Wednesday, February 07, 2007

Paris is like rubber, Kramer is like glue

Amongst the impressive cache of Paris Hilton's personal effects, which were auctioned to the public after she oddly stopped paying the fees on the storage facility where they were housed, was a video of the hotel heiress at a nightclub singing along to the classic party anthem, "We Are Family."

Even though Paris was with her sister when the video was shot, she chose not to ape the song's lyrical embrace of sisterhood, instead changing the words to rather cruelly disparage what she perceives are the habits of black people, or "niggers" as she calls them.

Paris continued her performance by saying less-overt things about homosexuals and Jews which the more sensitive soul might also find offensive.

The tape, shot in the green night-vision light of famous Paris Hilton videos past, made the rounds last week before being pulled from the Interweb via judicial injunction.

There have been a few peeps from civil rights groups -- and maybe there is more to come -- but basically no one seems to care.

Fair enough, that's probably the correct reaction.

Try telling that to Michael Richards. The video of his now-famous racist meltdown -- which was arguably more benign than Paris's -- was posted on all the same venues a couple months ago. But instead of getting a pass he was immediately forced to repent and embark on a tour of apology.

Michael Richards is no more famous than Paris Hilton. I would argue he is considerably less well-known than the current Newsweek cover girl.

There is really no fair explanation as to why some "offensive" comments capture the nation (or the press) and others just slide by.

Case in point is John Rocker. Back in 2000, Rocker was already embroiled in a feud with the New York tabloids when the Atlanta Braves' closer made, to a Sports Illustrated reporter, some not-very nice comments about those who ride the number 7 train in New York City .

Nothing Rocker said would have been out of place in a comedy club -- if a comedian had been told they must do a joke about the 7 train you'd be hard pressed to find one of any race or background who wouldn't have echoed Rocker's opinions, or in an honest discussion between friends.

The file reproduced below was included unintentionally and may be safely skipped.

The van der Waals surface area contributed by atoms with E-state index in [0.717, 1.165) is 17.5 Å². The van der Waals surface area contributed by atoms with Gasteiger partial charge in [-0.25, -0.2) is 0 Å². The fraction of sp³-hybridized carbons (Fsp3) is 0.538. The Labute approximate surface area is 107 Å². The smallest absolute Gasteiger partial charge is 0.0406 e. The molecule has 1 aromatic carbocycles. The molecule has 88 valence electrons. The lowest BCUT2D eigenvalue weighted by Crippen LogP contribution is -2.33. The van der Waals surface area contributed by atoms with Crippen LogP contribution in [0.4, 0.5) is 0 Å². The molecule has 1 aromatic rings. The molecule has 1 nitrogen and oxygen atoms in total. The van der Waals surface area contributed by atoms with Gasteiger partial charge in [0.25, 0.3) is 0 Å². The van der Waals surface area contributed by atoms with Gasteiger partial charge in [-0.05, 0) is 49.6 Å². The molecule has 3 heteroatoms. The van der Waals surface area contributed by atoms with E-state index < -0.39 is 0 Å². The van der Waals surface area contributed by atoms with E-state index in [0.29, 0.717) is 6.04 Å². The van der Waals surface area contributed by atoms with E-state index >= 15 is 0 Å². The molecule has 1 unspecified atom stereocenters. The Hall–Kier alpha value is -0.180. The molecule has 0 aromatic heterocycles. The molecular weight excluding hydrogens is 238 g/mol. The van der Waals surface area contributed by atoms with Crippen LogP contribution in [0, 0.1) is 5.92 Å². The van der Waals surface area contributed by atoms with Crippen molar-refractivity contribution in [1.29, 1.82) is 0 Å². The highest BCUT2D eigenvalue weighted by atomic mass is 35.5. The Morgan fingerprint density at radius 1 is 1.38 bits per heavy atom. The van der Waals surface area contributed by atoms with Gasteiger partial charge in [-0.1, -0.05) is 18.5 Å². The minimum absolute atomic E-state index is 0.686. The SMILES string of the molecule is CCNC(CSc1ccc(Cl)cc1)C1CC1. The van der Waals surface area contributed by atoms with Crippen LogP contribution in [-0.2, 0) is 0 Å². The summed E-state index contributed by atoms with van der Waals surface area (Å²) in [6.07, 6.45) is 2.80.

Yet he got the Michael Richard's treatment, was suspended from baseball, ordered to sensitivity training, became a national whipping boy for a couple pre-Internet weeks and took a particularly harsh beating from the civil rights community in Atlanta. (Ironically, these days Rocker sports a black girlfriend)

Rocker didn't help the situation by coming off as a jerk and blowhard.

Nevertheless, when the dust settled cooler heads pointed out that Rocker was probably being punished for the less-than-"tolerant" thoughts we all have somewhere inside us and feel the burden of suppressing, from time to time, when we aren't in close company.

Which was also probably the crux of Richards' tourettes-like sin. (It also may have something to with the more complicated Mel Gibson traffic stop.)

And, the way I see it, Paris skates because her existence is so bizarre and unique -- even for a celebrity -- that it's basically impossible for us to relate to her.

In the aftermath of the Rocker and Richards incidents there was the requisite talk of "lessons learned" and "greater understanding."

It is doubtful these type of media events ever lead to more (or less) understanding.

But on the outside chance they could in the future, the next time someone is called out for racism and the condemnation begins building exponentially, the first question we should all ask is why this particular person is being singled out so enthusiastically.

And, when we can be honest about the reasons, we may even be able to take a tiny step towards that ever-illusive goal of true racial understanding.

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